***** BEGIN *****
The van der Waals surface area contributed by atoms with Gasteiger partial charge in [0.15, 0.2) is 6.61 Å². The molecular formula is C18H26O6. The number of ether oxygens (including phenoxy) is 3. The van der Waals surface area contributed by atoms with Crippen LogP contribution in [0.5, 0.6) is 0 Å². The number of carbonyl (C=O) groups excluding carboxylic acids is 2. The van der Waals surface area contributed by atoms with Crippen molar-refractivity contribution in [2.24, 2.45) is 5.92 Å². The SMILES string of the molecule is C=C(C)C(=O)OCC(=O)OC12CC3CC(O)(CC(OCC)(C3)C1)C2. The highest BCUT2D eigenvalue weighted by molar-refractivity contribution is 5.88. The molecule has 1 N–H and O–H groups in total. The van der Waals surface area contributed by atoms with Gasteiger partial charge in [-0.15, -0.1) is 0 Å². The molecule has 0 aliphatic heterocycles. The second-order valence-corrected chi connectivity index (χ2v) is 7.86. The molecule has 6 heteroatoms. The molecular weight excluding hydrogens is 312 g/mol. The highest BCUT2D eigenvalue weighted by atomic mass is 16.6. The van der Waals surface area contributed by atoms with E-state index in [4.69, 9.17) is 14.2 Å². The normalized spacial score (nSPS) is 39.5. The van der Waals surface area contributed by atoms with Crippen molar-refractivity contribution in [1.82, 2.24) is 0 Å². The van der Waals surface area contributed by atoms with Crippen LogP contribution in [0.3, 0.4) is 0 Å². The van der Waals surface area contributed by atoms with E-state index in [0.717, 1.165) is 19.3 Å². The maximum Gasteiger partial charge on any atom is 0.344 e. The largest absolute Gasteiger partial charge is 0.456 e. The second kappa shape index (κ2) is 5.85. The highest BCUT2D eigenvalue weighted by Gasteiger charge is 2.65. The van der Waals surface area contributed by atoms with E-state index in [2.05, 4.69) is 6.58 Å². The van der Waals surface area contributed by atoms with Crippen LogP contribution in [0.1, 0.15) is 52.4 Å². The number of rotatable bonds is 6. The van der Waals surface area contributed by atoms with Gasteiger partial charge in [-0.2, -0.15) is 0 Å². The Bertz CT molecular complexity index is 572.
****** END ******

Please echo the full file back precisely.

The van der Waals surface area contributed by atoms with Gasteiger partial charge in [0.15, 0.2) is 6.61 Å². The molecular formula is C18H26O6. The number of ether oxygens (including phenoxy) is 3. The van der Waals surface area contributed by atoms with Crippen LogP contribution in [0.5, 0.6) is 0 Å². The number of carbonyl (C=O) groups excluding carboxylic acids is 2. The van der Waals surface area contributed by atoms with Crippen molar-refractivity contribution in [2.24, 2.45) is 5.92 Å². The SMILES string of the molecule is C=C(C)C(=O)OCC(=O)OC12CC3CC(O)(CC(OCC)(C3)C1)C2. The highest BCUT2D eigenvalue weighted by molar-refractivity contribution is 5.88. The molecule has 1 N–H and O–H groups in total. The van der Waals surface area contributed by atoms with Gasteiger partial charge in [-0.15, -0.1) is 0 Å². The molecule has 0 aliphatic heterocycles. The second-order valence-corrected chi connectivity index (χ2v) is 7.86. The molecule has 6 heteroatoms. The molecular weight excluding hydrogens is 312 g/mol. The highest BCUT2D eigenvalue weighted by atomic mass is 16.6. The van der Waals surface area contributed by atoms with E-state index in [4.69, 9.17) is 14.2 Å². The normalized spacial score (nSPS) is 39.5. The van der Waals surface area contributed by atoms with Crippen molar-refractivity contribution in [1.82, 2.24) is 0 Å². The van der Waals surface area contributed by atoms with Crippen LogP contribution in [0.3, 0.4) is 0 Å². The van der Waals surface area contributed by atoms with E-state index in [0.717, 1.165) is 19.3 Å². The maximum Gasteiger partial charge on any atom is 0.344 e. The largest absolute Gasteiger partial charge is 0.456 e. The second kappa shape index (κ2) is 5.85. The highest BCUT2D eigenvalue weighted by Gasteiger charge is 2.65. The van der Waals surface area contributed by atoms with E-state index in [2.05, 4.69) is 6.58 Å². The van der Waals surface area contributed by atoms with Crippen LogP contribution in [0.1, 0.15) is 52.4 Å². The number of rotatable bonds is 6. The van der Waals surface area contributed by atoms with Gasteiger partial charge in [-0.2, -0.15) is 0 Å². The Bertz CT molecular complexity index is 572.